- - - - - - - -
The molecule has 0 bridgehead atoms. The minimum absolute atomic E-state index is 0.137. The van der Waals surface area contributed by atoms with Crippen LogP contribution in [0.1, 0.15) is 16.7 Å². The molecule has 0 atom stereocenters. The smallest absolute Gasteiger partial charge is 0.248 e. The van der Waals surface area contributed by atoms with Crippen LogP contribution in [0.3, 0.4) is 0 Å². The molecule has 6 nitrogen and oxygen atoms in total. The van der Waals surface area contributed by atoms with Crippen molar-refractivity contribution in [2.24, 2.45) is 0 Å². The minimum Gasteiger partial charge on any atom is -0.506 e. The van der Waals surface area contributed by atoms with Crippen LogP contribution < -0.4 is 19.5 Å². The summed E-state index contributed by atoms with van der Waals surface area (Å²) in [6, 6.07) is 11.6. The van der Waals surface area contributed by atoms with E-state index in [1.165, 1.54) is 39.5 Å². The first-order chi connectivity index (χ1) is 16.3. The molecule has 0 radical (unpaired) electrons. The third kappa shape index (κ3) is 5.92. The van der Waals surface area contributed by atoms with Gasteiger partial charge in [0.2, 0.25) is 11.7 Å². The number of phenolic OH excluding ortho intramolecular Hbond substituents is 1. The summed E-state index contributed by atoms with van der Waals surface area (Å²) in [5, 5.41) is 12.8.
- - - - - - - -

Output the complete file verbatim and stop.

The molecule has 0 bridgehead atoms. The minimum absolute atomic E-state index is 0.137. The van der Waals surface area contributed by atoms with Crippen LogP contribution in [0.1, 0.15) is 16.7 Å². The molecule has 0 atom stereocenters. The smallest absolute Gasteiger partial charge is 0.248 e. The van der Waals surface area contributed by atoms with Crippen LogP contribution in [0.3, 0.4) is 0 Å². The molecule has 6 nitrogen and oxygen atoms in total. The van der Waals surface area contributed by atoms with Crippen molar-refractivity contribution in [2.24, 2.45) is 0 Å². The minimum Gasteiger partial charge on any atom is -0.506 e. The van der Waals surface area contributed by atoms with Crippen LogP contribution < -0.4 is 19.5 Å². The summed E-state index contributed by atoms with van der Waals surface area (Å²) in [6, 6.07) is 11.6. The van der Waals surface area contributed by atoms with E-state index in [1.165, 1.54) is 39.5 Å². The first-order chi connectivity index (χ1) is 16.3. The molecule has 0 radical (unpaired) electrons. The third kappa shape index (κ3) is 5.92. The van der Waals surface area contributed by atoms with Gasteiger partial charge in [0.2, 0.25) is 11.7 Å². The number of phenolic OH excluding ortho intramolecular Hbond substituents is 1. The summed E-state index contributed by atoms with van der Waals surface area (Å²) in [5, 5.41) is 12.8.